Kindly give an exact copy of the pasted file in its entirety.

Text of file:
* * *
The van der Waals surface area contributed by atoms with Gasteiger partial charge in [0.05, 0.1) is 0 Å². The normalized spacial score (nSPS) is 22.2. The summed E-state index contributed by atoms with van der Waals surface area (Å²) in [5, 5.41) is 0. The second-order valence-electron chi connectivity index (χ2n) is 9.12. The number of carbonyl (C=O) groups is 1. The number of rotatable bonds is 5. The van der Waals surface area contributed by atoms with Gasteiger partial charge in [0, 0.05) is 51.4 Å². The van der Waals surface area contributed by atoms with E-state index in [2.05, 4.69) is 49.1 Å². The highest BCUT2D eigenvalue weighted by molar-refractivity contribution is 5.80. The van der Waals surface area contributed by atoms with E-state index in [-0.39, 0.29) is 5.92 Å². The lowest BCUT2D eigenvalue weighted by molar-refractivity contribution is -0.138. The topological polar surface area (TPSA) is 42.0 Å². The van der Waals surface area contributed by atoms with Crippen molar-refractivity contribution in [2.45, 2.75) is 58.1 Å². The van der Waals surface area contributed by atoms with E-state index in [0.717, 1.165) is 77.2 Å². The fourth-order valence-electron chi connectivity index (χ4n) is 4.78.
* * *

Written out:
The van der Waals surface area contributed by atoms with Gasteiger partial charge in [0.05, 0.1) is 0 Å². The normalized spacial score (nSPS) is 22.2. The summed E-state index contributed by atoms with van der Waals surface area (Å²) in [5, 5.41) is 0. The second-order valence-electron chi connectivity index (χ2n) is 9.12. The number of carbonyl (C=O) groups is 1. The number of rotatable bonds is 5. The van der Waals surface area contributed by atoms with Gasteiger partial charge in [0, 0.05) is 51.4 Å². The van der Waals surface area contributed by atoms with E-state index in [2.05, 4.69) is 49.1 Å². The highest BCUT2D eigenvalue weighted by molar-refractivity contribution is 5.80. The van der Waals surface area contributed by atoms with E-state index in [-0.39, 0.29) is 5.92 Å². The lowest BCUT2D eigenvalue weighted by molar-refractivity contribution is -0.138. The topological polar surface area (TPSA) is 42.0 Å². The van der Waals surface area contributed by atoms with Crippen molar-refractivity contribution in [2.45, 2.75) is 58.1 Å². The van der Waals surface area contributed by atoms with E-state index in [0.717, 1.165) is 77.2 Å². The fourth-order valence-electron chi connectivity index (χ4n) is 4.78.